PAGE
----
As entrepreneurs, we can easily feel like the "odd man out"--unsure of what makes us tick and how to make our unique personalities work for us and our companies.
That's why all of us need to slow down once in a while and remind ourselves of what it means to pursue entrepreneurial excellence so we can focus our efforts optimally.
That's where Alex Charfen comes in. As a child, Charfen was unable to adapt to a traditional classroom structure and teaching methods. He swung between the honor roll and complete failure, alternately considered "gifted and talented" or needing "special education." Then he discovered the business world. A lifetime serial entrepreneur, Charfen initially made his mark as a consultant structuring deals worth billions of dollars. Later he created a training system that allowed real estate professionals to help homeowners avoid foreclosure. The company behind that system landed on Inc. Magazine's list of fastest-growing private companies in America three years in a row.
Still, he's never forgotten the struggles that he had prior to discovering his calling as an entrepreneur--and today, he helps other business owners develop the skills and resolve to achieve great results.
Here are four of Charfen's biggest insights. Think of them as the pep talk that all of us entrepreneurs need every now and again.
1. You are a momentum-based being. We want to be constantly moving forward--"in the flow," as Charfen puts it. The momentum that entrepreneurship brings is what gives us greater energy, intelligence and health. However, much of the rest of the world doesn't understand that we feed on momentum--that it helps sustain us. They tell us to take a break and slow down, thinking they are doing us a favor. But what that usually does is raise the level of pressure and noise we feel. That, in turn, can cause us to doubt our choices about how we run our companies and our lives. That's when we end up in what Charfen calls the state of constraint, when we're held in place by others and our own uncertainties.
Always remember that, as business owners, we thrive on momentum and need it to realize our potential--professionally and personally.
2. You're often misunderstood--and that's OK. To be great entrepreneurs, Charfen points out that we need to possess four key characteristics:
- We have to be restless and driven.
- We have to be myopically focused and able to pursue a single result, often for many years.
- We need to be able to cut things off, move forward and change things around us.
- We need to be stubborn and hold our ground.
But as you are surely aware, most of the rest of the world doesn't share this "let's change things now" attitude. Instead, they hold tight to the status quo because that's what feels comfortable to them. That's OK--but it means that much of the rest of the world (including people you are close to or see every day) may not really "get" you and what you are all about. We think differently. As Charfen puts it, "10,000 tries to invent the light bulb was not OCD--it was entrepreneurial brilliance."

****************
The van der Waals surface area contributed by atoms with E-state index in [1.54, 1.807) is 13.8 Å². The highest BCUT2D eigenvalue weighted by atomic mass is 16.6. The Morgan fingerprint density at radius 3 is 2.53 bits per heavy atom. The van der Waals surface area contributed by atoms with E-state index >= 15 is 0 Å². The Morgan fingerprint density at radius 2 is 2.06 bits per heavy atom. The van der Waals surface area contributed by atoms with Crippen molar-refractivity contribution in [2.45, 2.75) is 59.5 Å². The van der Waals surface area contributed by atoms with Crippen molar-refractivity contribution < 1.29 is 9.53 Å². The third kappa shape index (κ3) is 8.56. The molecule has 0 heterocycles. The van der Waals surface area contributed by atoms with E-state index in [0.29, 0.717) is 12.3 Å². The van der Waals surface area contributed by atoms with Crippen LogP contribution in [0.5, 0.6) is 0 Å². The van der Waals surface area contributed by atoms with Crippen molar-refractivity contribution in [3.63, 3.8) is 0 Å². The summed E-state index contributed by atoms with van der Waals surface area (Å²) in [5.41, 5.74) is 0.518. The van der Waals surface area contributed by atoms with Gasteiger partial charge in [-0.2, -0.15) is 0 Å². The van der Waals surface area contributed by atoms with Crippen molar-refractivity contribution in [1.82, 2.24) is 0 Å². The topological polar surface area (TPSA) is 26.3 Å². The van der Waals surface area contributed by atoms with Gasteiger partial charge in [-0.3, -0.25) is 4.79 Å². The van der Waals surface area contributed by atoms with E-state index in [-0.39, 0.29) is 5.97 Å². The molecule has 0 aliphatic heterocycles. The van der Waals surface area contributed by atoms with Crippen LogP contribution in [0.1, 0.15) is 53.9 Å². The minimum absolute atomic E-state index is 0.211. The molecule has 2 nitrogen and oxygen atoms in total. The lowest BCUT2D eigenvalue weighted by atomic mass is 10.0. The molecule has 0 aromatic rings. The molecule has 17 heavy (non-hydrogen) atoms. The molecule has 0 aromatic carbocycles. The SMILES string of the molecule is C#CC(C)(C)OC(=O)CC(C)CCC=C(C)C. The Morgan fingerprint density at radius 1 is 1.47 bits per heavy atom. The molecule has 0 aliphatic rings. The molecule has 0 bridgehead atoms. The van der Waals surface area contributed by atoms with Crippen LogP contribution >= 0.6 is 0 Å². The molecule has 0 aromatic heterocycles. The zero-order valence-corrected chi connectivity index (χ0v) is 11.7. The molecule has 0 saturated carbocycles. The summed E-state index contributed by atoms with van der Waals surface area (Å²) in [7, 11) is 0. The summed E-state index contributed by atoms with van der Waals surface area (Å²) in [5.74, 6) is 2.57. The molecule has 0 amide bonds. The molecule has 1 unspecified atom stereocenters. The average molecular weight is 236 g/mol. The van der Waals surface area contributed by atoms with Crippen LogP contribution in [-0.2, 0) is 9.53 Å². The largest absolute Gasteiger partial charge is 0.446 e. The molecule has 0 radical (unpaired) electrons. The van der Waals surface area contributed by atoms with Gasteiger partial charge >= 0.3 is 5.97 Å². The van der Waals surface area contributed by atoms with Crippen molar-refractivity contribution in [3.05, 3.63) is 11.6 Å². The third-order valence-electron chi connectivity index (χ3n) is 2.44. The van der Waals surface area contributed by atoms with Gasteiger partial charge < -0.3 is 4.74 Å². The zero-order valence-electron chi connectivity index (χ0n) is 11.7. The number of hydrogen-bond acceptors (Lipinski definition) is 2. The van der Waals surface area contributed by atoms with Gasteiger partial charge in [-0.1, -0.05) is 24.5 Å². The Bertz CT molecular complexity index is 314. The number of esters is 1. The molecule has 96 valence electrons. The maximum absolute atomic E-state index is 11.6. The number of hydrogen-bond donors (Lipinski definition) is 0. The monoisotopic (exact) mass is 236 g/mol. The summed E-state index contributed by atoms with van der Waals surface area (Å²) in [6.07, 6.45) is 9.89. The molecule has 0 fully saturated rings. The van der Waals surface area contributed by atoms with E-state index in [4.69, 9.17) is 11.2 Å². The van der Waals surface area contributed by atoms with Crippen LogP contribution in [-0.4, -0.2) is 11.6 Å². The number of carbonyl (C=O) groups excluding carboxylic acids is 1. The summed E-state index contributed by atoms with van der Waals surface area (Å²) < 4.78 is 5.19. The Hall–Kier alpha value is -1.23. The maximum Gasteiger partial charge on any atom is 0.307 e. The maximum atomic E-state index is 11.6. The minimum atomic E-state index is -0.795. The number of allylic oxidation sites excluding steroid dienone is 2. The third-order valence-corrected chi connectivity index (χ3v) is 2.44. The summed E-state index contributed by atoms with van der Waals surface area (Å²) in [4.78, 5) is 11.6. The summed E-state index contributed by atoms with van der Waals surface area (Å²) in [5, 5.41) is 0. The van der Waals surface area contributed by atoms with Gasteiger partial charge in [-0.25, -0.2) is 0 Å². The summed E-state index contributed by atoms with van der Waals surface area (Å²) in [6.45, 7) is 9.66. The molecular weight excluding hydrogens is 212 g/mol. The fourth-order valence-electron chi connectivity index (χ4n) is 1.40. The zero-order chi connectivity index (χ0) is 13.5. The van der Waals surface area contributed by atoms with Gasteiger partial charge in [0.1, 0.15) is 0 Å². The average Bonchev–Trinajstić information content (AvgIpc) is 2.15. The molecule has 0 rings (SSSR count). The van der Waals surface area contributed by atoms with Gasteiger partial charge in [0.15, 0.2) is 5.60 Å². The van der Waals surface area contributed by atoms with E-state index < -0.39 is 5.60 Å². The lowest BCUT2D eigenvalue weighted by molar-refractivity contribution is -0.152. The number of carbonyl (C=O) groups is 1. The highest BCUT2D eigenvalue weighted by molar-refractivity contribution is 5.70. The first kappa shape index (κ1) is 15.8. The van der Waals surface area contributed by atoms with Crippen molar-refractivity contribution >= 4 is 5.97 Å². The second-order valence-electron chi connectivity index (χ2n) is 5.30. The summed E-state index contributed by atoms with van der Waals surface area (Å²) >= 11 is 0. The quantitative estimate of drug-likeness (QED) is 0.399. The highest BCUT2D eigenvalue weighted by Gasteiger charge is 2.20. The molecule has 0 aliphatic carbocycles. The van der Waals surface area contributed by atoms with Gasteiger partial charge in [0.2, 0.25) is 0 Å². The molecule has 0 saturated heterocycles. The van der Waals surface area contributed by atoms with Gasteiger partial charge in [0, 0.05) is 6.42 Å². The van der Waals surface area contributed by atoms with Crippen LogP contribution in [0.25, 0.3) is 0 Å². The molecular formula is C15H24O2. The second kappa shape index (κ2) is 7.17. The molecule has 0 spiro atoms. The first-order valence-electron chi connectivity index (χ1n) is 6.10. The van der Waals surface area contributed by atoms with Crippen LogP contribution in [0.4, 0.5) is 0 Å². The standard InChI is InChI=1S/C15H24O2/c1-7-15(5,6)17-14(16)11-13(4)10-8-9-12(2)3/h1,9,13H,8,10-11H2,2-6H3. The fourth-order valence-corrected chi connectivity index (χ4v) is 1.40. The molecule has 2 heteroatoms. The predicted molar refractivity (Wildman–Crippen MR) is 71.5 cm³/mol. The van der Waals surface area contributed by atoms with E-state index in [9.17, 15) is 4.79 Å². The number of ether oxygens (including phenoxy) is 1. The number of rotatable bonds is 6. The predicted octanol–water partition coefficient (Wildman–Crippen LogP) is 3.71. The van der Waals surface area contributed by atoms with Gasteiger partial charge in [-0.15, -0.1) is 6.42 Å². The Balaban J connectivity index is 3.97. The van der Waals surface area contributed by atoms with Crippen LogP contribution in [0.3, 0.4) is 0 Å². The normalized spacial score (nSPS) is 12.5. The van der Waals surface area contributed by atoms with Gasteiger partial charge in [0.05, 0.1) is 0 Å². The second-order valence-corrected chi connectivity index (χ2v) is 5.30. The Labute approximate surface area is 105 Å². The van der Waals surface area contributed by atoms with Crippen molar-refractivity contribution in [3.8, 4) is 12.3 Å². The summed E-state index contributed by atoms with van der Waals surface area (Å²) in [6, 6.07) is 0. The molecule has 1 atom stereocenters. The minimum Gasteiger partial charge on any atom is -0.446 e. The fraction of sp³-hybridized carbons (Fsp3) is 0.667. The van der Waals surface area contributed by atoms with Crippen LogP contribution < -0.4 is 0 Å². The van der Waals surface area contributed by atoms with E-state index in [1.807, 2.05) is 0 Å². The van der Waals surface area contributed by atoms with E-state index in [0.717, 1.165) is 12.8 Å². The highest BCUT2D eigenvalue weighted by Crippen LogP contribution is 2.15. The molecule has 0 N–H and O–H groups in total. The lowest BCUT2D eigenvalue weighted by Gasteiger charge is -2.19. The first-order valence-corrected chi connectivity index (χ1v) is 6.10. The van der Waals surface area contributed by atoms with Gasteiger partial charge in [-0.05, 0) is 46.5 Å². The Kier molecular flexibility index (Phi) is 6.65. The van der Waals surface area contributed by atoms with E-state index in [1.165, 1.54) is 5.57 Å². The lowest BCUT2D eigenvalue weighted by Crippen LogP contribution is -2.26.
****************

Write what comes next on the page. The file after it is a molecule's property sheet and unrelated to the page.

His advice is to own your entrepreneurial personality and run with it, knowing that you're not broken--you just view the world in fundamentally different ways than most everyone else does.
3. You're part of the most important club in history. Many of us feel a bit alone or isolated--a "party of one"--due to our specific entrepreneurial personalities and character traits. But Charfen is quick to point out that many of the most successful entrepreneurs throughout history felt exactly the same way. "We forget that connection to the past. Any name in business that you've studied and that you respect was someone just like you," he says. "That knowledge can go a long way to reducing the pressure and noise in your life and allow you to make great contributions."
Of course, being part of history is nice, but it doesn't necessarily help that feeling of isolation in the here and now. To feel connected with others like you today and to regain momentum and flow, I (and Charfen) recommend so-called mastermind groups--regular meetings where like-minded successful business owners meet, compare notes and strategies and even look for ways to work together to enhance each other's success. "Peer-based groups can get us connecting with others like us, contributing positively and moving forward with momentum again," says Charfen.
4. You need more help than you might admit. The entrepreneur's challenge is that we need more help than the average person to accomplish our goals, because our goals are so much larger than average. But too often we are scared to ask for help, thinking that we need to do it all perfectly ourselves in order to maintain our entrepreneurial credibility. (Never mind that as hard-charging business owners, we often aren't very good at admitting we need assistance). One of the best ways to overcome the "100% DIY" attitude is to recognize that it's smart business to focus on your biggest strength, and delegate all other tasks that aren't associated with that core strength. Otherwise, you can spend a lifetime working on your weaknesses--and end up not only diverting your energy from what you do best, but also being the proud owner of a bunch of "strong weaknesses" that don't benefit you or your business.
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